During my discussion of and reflections on these issues I tasted through Tradicion’s very small but very impressive lineup of sherry. The first wine I tasted was the Amontillado VORS, which had a finessed and nutty nose with caramel richness and very impressive density. As the wine hits the palate you immediately become aware that this is wine geek territory: bold umami flavours, high acid, and a certain level of astringency. As a description this doesn’t sound good, but when you add the wine’s cleanliness, its precision and you balance out the acid with a good piece of Manchego, this amontillado displays its extreme complexity and amazing nuance. 19.5% ABV. Excellent. 40 Euros.

The Palo Cortado VORS had an extremely fascinating nose with a dry, almost chalky, minerality. The palate brough chalk and dark fruits with a long finish and a very balanced mouthfeel. The oxidative character in these wines would surprise many, even those with experience drinking dry sherry. However, the dryness on the finish of these wines is what makes them some of the best food pairing wines in the world. 19.5% ABV. I would note that the consistently high alcohols are not the result of fortification, but are rather simply a product of age and evaporation. Very Good+ to Excellent. 47 Euros.

The Oloroso VORS is actually over 40 years old and accordingly extremely complex. The nose suggests spiced cake, oranges, and a touch of oaken vanilla. The palate is huge and up front, with a massively dense mid-palate and a nutty, heavy richness. Perhaps a touch too aggressive for me, I do think this is simply not for drinking without food. 20% ABV. Very Good+. 40 Euros.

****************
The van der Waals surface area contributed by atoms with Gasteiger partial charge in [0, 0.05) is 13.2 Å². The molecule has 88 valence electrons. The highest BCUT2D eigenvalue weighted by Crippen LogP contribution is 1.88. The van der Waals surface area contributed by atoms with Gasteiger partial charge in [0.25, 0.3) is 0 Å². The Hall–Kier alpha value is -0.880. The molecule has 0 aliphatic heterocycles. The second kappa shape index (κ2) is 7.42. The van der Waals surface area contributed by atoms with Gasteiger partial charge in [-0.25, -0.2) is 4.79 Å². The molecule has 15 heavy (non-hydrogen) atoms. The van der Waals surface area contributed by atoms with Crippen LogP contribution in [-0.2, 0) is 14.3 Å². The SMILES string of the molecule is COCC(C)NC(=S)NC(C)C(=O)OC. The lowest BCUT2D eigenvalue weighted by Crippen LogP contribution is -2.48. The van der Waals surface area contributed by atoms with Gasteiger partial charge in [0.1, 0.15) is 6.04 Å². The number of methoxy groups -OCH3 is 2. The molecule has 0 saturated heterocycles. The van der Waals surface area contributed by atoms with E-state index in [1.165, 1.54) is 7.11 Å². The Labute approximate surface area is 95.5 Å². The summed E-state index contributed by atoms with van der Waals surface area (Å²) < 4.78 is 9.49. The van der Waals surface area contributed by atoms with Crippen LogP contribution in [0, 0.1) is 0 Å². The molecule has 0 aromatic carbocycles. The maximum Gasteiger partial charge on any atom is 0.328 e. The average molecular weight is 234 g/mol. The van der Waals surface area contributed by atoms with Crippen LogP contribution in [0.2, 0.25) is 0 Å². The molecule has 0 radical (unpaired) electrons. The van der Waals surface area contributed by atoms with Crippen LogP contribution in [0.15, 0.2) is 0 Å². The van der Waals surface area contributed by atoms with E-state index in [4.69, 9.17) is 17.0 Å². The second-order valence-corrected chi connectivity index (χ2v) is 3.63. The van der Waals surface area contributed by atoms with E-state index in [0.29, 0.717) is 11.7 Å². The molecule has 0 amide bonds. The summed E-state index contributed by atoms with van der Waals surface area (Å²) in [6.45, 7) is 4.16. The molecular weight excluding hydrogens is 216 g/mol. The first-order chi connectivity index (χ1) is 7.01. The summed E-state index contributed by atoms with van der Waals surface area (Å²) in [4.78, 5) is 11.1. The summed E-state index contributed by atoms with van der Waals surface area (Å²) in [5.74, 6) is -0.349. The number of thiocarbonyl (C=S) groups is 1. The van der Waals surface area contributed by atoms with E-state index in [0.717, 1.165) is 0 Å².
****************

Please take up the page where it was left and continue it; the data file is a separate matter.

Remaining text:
The Pedro Ximenez VOS is the youngest sherry of the bunch, with an average age of 20 years. This also has 440g/l of residual sugar, which is a tremendous amount. However, as with all the best PX’s it has enough acid (about 6-7g) to remain fresh and expressive. The nose is classic: prunes, figs, chocolate, and tremendous richness. The trademark viscosity coats the palate unlike most any other dessert wine. I loved the smoothness and voluptuous texture of the wine and its great flavours of toffee, coffee, dried fruits and chocolate. A really beautiful wine. Very Good+ to Excellent. 47 Euros.

The two brandies I tasted were also enjoyable. The Brandy Gold had a bolder younger cognac-like style with a large and long palate. Aged in oloroso casks, and 38% ABV. Very Good+. 55 Euros. I was much more excited by the Brandy Platinum, which was one of the deepest and most complex brandies I’ve ever had. The nose had tremendous nuance and a nice mineral-like finesse. The palate has great structure and length, but also a lightness and development that makes you get lost in memories as the brandy slowly drifts away. Excellent. 195 Euros.

Bodegas Tradicion is quietly making very high quality sherry and pushing a more modern approach to the beverage in marketing while maintaining an intense respect for the traditional methods of production and the greatest quality soleras. My only complaint is that the prices are very high compared to the top sherries from other great producers. I do understand the painstaking and expensive approach to tradition, but it will be hard to get many consumers to pay these prices for sherry. Sherry deserves to be treated like the other great wines of the world, but it has a long way to go to convince the consumer it is as worthy of reverence and appreciation as a region like Bordeaux. That said, if you have the means, you will not be disappointed in any of these sherries, most of which are truly remarkable.

Note: All of these wines are available in Vancouver at Marquis Wine Cellar. They are all about $100.